Analysis from Searchland showed there are almost 28,000 MA sites (commercial buildings that have permitted development rights to be converted into residential property) spread across England – with an estimated market value of over £1.5bn.

For landlords, the build-to-rent market also holds a lot of promise. Currently, the total number of build-to-rent homes completed, under construction, or in the planning pipeline stands at just over 250,000. This is up 12% over the last year or so.

With the current rental crisis afflicting tenants, any efforts to increase supply should be welcomed. A lack of suitable accommodation is pushing rents up across the UK, often unsustainably. This is especially acute in large cities such as London. Foxtons, for example, had 97,000 tenants chasing just 2,000 available properties in April.

While there are many development options out there for property investors, they’ll want to make sure they stick the landing. You won’t want to put all your effort and resources into getting a property built, just to trip up at the final hurdles. Especially with the sentiment surrounding developers in the current market.

How to avoid being the face of “new build nightmares”

Large, corporate developers and housebuilders have come under fire in recent months. Some of the UK's biggest players have been accused of “land banking” after investigations from the i found many were hoarding over a million plots, rather than building on them.

Where new homes have been built by these companies, they’re often outed for completing builds with a shoddy finish – there are tiktok creators whose entire content bank comes from showing poor quality work on new build houses. Many firms have been accused of rushing their work to meet targets, and lock in profits. In 2021, Buildscan found the average new build property came to market with as many as 157 defects. In 2005, the average sat at 80 - we've seen a 96% increase.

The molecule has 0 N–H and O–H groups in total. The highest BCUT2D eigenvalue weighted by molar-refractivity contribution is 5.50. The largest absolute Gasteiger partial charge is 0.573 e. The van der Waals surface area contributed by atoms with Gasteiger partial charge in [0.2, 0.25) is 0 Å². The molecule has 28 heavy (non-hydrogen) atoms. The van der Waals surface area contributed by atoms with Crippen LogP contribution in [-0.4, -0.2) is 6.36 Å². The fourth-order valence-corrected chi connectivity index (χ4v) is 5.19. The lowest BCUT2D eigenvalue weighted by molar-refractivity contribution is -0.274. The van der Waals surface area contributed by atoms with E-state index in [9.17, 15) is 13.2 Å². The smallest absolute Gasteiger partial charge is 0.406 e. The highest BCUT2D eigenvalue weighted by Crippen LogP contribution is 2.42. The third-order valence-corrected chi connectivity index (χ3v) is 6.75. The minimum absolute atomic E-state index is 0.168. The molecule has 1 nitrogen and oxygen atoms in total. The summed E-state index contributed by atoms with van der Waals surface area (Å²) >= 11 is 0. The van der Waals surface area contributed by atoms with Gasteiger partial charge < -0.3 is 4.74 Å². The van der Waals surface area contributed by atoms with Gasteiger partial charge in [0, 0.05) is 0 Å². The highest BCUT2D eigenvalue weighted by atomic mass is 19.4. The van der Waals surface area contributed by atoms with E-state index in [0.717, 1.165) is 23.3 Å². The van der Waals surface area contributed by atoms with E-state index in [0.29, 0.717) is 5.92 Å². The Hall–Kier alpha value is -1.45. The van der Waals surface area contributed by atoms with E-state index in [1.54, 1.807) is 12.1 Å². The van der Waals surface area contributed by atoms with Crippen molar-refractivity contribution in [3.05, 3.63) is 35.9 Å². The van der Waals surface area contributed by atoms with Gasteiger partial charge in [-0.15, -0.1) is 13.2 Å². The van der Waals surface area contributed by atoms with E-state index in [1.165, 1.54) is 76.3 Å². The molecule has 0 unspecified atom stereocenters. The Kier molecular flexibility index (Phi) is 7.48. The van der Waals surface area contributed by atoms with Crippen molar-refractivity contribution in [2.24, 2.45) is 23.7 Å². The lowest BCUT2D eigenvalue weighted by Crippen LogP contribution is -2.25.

“New build nightmares” regularly feature in the press. As it stands, it tends to be homebuilding companies behind the headline. But you don’t want to start the trend of private, individual developers being demonised in the media.

The temptation may be there to rush the final details of a project as deadlines loom. But, it’s possible to find breathing space, and complete plans as efficiently as possible with support from bespoke lenders.

Specialist development exit finance is available for property investors who need to cover their original development loans, and find time to wrap everything up.

This can include finishing off any final refurbishments, avoiding selling-off individual units at a loss just to make a deadline, or bridging the gap between the completion of the project and securing long-term finance.

Ultimately, our supply and demand imbalance can only truly be addressed with more stock. Those who plan to help with this need to make sure they do so correctly.

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To recap, this article has helped you...

  • Understand why there may be renewed focus on property developers over the coming months
  • Identify where opportunity may lie for property investors/developers
  • Address the key issues that could hold back a property development project